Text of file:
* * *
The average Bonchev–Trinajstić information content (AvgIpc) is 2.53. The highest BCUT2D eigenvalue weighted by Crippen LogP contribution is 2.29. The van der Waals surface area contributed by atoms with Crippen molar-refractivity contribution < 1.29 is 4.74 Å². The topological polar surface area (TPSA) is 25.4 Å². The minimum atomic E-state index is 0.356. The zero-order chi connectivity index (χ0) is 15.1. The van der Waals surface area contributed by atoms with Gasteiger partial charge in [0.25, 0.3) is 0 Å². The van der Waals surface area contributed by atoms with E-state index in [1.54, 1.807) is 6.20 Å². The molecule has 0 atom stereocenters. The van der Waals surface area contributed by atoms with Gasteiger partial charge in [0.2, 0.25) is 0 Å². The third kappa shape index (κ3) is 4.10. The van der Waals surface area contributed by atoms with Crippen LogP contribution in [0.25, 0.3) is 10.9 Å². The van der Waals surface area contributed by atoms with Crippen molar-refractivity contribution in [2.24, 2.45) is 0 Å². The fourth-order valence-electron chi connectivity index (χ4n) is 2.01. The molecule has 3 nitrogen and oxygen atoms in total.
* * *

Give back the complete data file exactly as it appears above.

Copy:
The average Bonchev–Trinajstić information content (AvgIpc) is 2.53. The highest BCUT2D eigenvalue weighted by Crippen LogP contribution is 2.29. The van der Waals surface area contributed by atoms with Crippen molar-refractivity contribution < 1.29 is 4.74 Å². The topological polar surface area (TPSA) is 25.4 Å². The minimum atomic E-state index is 0.356. The zero-order chi connectivity index (χ0) is 15.1. The van der Waals surface area contributed by atoms with Gasteiger partial charge in [0.25, 0.3) is 0 Å². The van der Waals surface area contributed by atoms with E-state index in [1.54, 1.807) is 6.20 Å². The molecule has 0 atom stereocenters. The van der Waals surface area contributed by atoms with Gasteiger partial charge in [0.2, 0.25) is 0 Å². The third kappa shape index (κ3) is 4.10. The van der Waals surface area contributed by atoms with Crippen LogP contribution in [0.25, 0.3) is 10.9 Å². The van der Waals surface area contributed by atoms with Crippen molar-refractivity contribution in [2.24, 2.45) is 0 Å². The fourth-order valence-electron chi connectivity index (χ4n) is 2.01. The molecule has 3 nitrogen and oxygen atoms in total.